Getting Leadership on Board with Corporate Innovation

September 4, 2019

In our “Getting Leadership on Board with Corporate Innovation” Master Class, Brant Cooper of Moves the Needle discussed how teams can build strategic consensus with players at the top. Other topics of discussion included:

  • The current corporate environment and its threats to innovation
  • Why moving fast and operating lean matter in 2019
  • The problem with the innovation horizons
  • Solutions that allow working in harmony with leadership.

Cooper is the CEO of Moves the Needle and has more than 20 years of experience helping companies bring high-growth products to market. He is also the New York Times best selling author of The Lean Entrepreneur. Download a PDF of the slide deck.

The Current Environment & Innovation Threats

During his presentation, Cooper identified a common dilemma for corporate innovators: Even though leaders may have the best intentions and recognize the need to work differently, little change actually occurs. “Why is it that this change is so slow…and what can we do to overcome that?” Cooper postulated.

In order to find out the cause of this phenomenon, Cooper said his team spoke to corporate leaders.

“We’ve literally seen leaders sort of stand up in front of the company and [say], ‘Listen, I’m telling you all to be more entrepreneurial… And I don’t understand why you can’t just go out and do it,'” he said. “There’s…this failure to realize that…[change] is way deeper and way more difficult than simply championing a cause.”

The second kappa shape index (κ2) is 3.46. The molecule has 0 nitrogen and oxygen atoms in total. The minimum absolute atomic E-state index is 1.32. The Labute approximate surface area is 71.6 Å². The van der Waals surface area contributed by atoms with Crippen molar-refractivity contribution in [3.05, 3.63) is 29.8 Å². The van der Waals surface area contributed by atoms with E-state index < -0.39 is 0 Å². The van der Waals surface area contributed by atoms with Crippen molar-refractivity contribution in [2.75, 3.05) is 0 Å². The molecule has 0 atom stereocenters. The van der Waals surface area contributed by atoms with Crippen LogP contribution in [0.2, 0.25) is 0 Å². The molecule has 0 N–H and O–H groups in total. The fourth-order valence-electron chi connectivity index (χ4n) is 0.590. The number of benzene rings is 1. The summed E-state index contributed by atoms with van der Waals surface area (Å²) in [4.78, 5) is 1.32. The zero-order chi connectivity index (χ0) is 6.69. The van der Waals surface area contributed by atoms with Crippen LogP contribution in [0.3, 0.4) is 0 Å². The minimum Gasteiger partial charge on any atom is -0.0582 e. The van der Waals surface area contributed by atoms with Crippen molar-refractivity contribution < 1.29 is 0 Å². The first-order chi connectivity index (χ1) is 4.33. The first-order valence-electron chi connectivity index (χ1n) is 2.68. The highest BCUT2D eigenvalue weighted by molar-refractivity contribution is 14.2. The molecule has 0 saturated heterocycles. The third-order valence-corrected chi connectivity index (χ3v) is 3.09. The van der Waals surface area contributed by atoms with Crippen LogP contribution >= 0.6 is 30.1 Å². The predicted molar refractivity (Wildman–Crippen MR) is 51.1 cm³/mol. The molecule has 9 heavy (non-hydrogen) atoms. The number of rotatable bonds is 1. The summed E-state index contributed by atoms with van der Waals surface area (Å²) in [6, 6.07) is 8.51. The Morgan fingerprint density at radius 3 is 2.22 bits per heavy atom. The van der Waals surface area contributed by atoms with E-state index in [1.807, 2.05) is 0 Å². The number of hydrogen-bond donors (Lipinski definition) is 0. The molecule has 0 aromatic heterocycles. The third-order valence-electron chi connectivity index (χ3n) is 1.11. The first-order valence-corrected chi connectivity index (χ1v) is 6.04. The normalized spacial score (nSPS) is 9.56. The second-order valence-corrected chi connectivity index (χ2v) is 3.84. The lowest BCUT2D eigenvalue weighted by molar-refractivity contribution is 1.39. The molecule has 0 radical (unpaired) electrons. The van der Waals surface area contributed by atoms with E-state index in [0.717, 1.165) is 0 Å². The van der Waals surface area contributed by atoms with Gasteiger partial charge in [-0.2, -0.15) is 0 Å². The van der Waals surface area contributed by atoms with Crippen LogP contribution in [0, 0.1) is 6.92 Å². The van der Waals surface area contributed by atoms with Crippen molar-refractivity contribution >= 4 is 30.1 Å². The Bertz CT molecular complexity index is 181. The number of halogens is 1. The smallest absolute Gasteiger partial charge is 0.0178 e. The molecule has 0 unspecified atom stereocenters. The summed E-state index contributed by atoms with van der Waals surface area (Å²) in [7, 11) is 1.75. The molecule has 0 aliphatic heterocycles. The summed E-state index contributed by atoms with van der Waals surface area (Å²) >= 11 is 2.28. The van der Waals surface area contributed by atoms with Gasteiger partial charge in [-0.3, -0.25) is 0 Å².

Cooper also said that leaders often view adopting a new, more innovative way of working as additive — work that must be completed in addition to core responsibilities.

Cooper emphasized the importance of understanding the concerns and the challenges leadership face. “If you’re able to get to that level of empathy for your leadership,” he said, “I think that this is the way we’re going to be able to drive change.”

Why Support Matters 

With analysts forecasting a recession, Cooper emphasized the urgency of gaining leadership support.

“Especially if we’ve got a recession coming our way…programs are really going to need leadership support in order to maintain their budgets and maintain their progress towards impact,” Cooper said.

Cooper also noted in tough economic times, innovation budgets are the first to constrict or even be cut in their entirety.

“If you’ve borrowed resources from the business units, those business units want those resources back. We tend to hunker down into execution mode,” Cooper said. “And the way you make that case [for innovation] is that you’re going to drive near-term impact for these business units.”

The Problem with the Innovation Horizons

During the call, Cooper said that McKinsey’s Innovation Horizons are ineffective. This model divides innovation into different horizons: the first focuses on the near term; the second involves initiatives that will yield results in the next few years; and the third refers to projects with a timeline of five or more years.